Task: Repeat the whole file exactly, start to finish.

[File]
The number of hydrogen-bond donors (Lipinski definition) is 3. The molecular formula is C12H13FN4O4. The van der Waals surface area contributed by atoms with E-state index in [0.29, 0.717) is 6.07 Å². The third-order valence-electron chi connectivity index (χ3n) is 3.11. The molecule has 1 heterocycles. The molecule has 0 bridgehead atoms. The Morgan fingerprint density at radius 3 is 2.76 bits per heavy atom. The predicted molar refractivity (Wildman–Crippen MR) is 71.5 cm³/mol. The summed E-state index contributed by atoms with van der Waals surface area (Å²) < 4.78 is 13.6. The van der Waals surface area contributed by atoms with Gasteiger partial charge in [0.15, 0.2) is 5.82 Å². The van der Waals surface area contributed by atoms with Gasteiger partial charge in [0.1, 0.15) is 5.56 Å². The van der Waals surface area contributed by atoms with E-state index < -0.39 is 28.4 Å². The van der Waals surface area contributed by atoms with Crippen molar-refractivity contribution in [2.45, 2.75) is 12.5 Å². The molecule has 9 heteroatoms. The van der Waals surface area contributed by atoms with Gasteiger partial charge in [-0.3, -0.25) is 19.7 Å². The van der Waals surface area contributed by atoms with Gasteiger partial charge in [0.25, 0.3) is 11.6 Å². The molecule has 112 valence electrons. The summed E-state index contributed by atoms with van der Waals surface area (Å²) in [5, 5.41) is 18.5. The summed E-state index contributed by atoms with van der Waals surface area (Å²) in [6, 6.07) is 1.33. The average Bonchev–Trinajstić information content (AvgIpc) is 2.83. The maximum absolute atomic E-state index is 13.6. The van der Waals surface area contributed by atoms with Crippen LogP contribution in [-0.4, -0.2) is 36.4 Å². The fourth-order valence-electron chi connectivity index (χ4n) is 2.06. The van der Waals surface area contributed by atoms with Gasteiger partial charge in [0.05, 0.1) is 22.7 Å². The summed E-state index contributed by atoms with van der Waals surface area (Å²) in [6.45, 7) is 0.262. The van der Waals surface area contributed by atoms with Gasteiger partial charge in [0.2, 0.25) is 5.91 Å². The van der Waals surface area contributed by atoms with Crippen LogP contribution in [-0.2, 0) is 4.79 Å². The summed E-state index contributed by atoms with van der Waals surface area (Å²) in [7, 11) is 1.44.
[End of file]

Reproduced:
The number of hydrogen-bond donors (Lipinski definition) is 3. The molecular formula is C12H13FN4O4. The van der Waals surface area contributed by atoms with E-state index in [0.29, 0.717) is 6.07 Å². The third-order valence-electron chi connectivity index (χ3n) is 3.11. The molecule has 1 heterocycles. The molecule has 0 bridgehead atoms. The Morgan fingerprint density at radius 3 is 2.76 bits per heavy atom. The predicted molar refractivity (Wildman–Crippen MR) is 71.5 cm³/mol. The summed E-state index contributed by atoms with van der Waals surface area (Å²) < 4.78 is 13.6. The van der Waals surface area contributed by atoms with Gasteiger partial charge in [0.15, 0.2) is 5.82 Å². The van der Waals surface area contributed by atoms with Gasteiger partial charge in [0.1, 0.15) is 5.56 Å². The van der Waals surface area contributed by atoms with E-state index < -0.39 is 28.4 Å². The van der Waals surface area contributed by atoms with Crippen molar-refractivity contribution in [2.45, 2.75) is 12.5 Å². The molecule has 9 heteroatoms. The van der Waals surface area contributed by atoms with Gasteiger partial charge in [-0.3, -0.25) is 19.7 Å². The van der Waals surface area contributed by atoms with Gasteiger partial charge in [0.25, 0.3) is 11.6 Å². The molecule has 112 valence electrons. The summed E-state index contributed by atoms with van der Waals surface area (Å²) in [5, 5.41) is 18.5. The summed E-state index contributed by atoms with van der Waals surface area (Å²) in [6, 6.07) is 1.33. The average Bonchev–Trinajstić information content (AvgIpc) is 2.83. The maximum absolute atomic E-state index is 13.6. The van der Waals surface area contributed by atoms with Crippen LogP contribution in [-0.4, -0.2) is 36.4 Å². The fourth-order valence-electron chi connectivity index (χ4n) is 2.06. The van der Waals surface area contributed by atoms with Gasteiger partial charge in [0.05, 0.1) is 22.7 Å². The summed E-state index contributed by atoms with van der Waals surface area (Å²) in [6.45, 7) is 0.262. The van der Waals surface area contributed by atoms with Gasteiger partial charge in [0.2, 0.25) is 5.91 Å². The van der Waals surface area contributed by atoms with Crippen LogP contribution in [-0.2, 0) is 4.79 Å². The summed E-state index contributed by atoms with van der Waals surface area (Å²) in [7, 11) is 1.44.